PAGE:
The right to roam freely in the countryside has been a long journey.
Back in the early 20th century, great tracts of our beautiful landscapes were deemed closed to walkers because they were owned privately. So on 24th April 1932, around 500 walkers from the Manchester area carried out a wilful mass trespass on the privately owned Kinder Scout, a summit in the English Peak District.
There had been calls for a “right to roam” for years, but the trespass was a seminal moment in the struggle over the competing interests of freedom and property.
Trespass was not at the time considered a crime, but the walkers were still stopped by the local police force, and five arrested for alleged violence. Pressure for public access grew even stronger as a result, and arguably it led to the creation of National Parks in 1949 and the establishment of long-distance footpaths such as the Pennine Way.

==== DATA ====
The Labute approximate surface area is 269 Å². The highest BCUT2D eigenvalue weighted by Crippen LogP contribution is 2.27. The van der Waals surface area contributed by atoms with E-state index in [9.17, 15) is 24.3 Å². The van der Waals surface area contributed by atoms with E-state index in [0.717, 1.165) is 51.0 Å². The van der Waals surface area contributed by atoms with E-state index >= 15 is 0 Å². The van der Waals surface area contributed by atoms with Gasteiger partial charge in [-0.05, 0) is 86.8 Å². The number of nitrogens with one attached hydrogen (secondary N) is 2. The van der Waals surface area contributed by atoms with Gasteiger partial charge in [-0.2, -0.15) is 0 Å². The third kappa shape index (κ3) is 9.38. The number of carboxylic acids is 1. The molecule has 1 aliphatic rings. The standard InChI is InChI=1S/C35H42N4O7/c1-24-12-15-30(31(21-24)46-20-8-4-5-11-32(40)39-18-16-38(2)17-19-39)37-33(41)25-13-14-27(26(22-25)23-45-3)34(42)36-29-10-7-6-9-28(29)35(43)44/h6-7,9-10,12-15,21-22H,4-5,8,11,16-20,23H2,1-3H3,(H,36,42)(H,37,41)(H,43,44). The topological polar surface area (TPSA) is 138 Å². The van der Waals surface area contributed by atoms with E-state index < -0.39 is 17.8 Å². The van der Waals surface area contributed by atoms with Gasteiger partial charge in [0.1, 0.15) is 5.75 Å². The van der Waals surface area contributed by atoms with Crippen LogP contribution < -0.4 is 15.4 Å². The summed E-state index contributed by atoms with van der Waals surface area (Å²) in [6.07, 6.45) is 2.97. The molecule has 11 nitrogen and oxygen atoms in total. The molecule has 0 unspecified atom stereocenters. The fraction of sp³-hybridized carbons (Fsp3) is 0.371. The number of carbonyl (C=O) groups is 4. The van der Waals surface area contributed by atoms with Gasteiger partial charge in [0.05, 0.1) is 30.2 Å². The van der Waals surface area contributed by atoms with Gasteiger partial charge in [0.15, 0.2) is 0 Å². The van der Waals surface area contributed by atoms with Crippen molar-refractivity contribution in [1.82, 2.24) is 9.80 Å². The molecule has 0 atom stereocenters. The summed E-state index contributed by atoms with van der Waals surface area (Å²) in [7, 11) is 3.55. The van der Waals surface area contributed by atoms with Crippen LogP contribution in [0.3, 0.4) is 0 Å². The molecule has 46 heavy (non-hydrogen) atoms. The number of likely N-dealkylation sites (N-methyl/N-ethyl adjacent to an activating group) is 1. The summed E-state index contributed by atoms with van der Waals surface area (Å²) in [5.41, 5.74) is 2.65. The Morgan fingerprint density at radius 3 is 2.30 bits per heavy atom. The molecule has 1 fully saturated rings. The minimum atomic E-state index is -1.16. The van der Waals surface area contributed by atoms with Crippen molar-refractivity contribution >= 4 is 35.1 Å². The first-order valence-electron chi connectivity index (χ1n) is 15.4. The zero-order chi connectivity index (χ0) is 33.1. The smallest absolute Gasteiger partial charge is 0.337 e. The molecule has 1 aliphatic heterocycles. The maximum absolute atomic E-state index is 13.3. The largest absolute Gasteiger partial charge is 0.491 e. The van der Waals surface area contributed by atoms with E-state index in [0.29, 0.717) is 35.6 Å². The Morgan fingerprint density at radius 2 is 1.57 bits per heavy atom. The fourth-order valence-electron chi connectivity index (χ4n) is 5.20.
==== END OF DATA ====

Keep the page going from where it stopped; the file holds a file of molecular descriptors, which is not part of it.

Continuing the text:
The ultimate aim of gaining unfettered access to open countryside was finally achieved through the Countryside and Rights of Way Act 2000, a promise in Labour's 1997 election manifesto. You can read more about the Kinder Trespass and its impact in our blog post. It was a long journey, but we got there in the end.
We are indebted to the illustrator Stephen Millership for this gorgeous design.